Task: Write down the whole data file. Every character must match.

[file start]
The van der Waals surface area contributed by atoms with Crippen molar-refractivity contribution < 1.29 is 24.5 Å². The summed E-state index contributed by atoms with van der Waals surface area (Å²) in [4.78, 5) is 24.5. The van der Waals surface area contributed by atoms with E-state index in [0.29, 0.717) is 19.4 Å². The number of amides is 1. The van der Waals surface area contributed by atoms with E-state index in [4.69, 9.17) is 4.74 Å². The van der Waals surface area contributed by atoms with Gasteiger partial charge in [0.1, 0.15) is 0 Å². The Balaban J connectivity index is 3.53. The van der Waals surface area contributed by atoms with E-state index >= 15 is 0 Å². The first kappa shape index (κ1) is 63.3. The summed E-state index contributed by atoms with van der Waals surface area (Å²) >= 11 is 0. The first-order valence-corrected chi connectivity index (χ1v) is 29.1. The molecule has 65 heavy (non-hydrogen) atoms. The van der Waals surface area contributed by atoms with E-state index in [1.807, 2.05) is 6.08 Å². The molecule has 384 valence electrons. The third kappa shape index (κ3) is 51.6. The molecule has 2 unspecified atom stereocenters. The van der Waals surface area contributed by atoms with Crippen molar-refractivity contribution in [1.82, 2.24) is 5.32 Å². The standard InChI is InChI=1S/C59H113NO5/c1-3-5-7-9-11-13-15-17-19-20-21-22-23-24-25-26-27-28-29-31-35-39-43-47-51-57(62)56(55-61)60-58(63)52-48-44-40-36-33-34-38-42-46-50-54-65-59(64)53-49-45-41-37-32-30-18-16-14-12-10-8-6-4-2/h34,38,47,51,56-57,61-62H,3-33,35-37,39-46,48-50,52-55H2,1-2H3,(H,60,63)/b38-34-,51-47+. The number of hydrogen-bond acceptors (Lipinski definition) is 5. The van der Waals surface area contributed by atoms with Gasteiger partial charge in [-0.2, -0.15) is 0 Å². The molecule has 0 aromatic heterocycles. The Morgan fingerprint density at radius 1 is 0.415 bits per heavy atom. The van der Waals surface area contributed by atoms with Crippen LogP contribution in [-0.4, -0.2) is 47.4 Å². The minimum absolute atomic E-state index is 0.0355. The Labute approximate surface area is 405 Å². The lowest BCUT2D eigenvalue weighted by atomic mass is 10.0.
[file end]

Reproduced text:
The van der Waals surface area contributed by atoms with Crippen molar-refractivity contribution < 1.29 is 24.5 Å². The summed E-state index contributed by atoms with van der Waals surface area (Å²) in [4.78, 5) is 24.5. The van der Waals surface area contributed by atoms with E-state index in [0.29, 0.717) is 19.4 Å². The number of amides is 1. The van der Waals surface area contributed by atoms with E-state index in [4.69, 9.17) is 4.74 Å². The van der Waals surface area contributed by atoms with Gasteiger partial charge in [0.1, 0.15) is 0 Å². The Balaban J connectivity index is 3.53. The van der Waals surface area contributed by atoms with E-state index >= 15 is 0 Å². The first kappa shape index (κ1) is 63.3. The summed E-state index contributed by atoms with van der Waals surface area (Å²) >= 11 is 0. The first-order valence-corrected chi connectivity index (χ1v) is 29.1. The molecule has 65 heavy (non-hydrogen) atoms. The van der Waals surface area contributed by atoms with E-state index in [1.807, 2.05) is 6.08 Å². The molecule has 384 valence electrons. The third kappa shape index (κ3) is 51.6. The molecule has 2 unspecified atom stereocenters. The van der Waals surface area contributed by atoms with Crippen molar-refractivity contribution in [1.82, 2.24) is 5.32 Å². The standard InChI is InChI=1S/C59H113NO5/c1-3-5-7-9-11-13-15-17-19-20-21-22-23-24-25-26-27-28-29-31-35-39-43-47-51-57(62)56(55-61)60-58(63)52-48-44-40-36-33-34-38-42-46-50-54-65-59(64)53-49-45-41-37-32-30-18-16-14-12-10-8-6-4-2/h34,38,47,51,56-57,61-62H,3-33,35-37,39-46,48-50,52-55H2,1-2H3,(H,60,63)/b38-34-,51-47+. The number of hydrogen-bond acceptors (Lipinski definition) is 5. The van der Waals surface area contributed by atoms with Gasteiger partial charge in [-0.2, -0.15) is 0 Å². The molecule has 0 aromatic heterocycles. The Morgan fingerprint density at radius 1 is 0.415 bits per heavy atom. The van der Waals surface area contributed by atoms with Crippen LogP contribution in [-0.4, -0.2) is 47.4 Å². The minimum absolute atomic E-state index is 0.0355. The Labute approximate surface area is 405 Å². The lowest BCUT2D eigenvalue weighted by atomic mass is 10.0.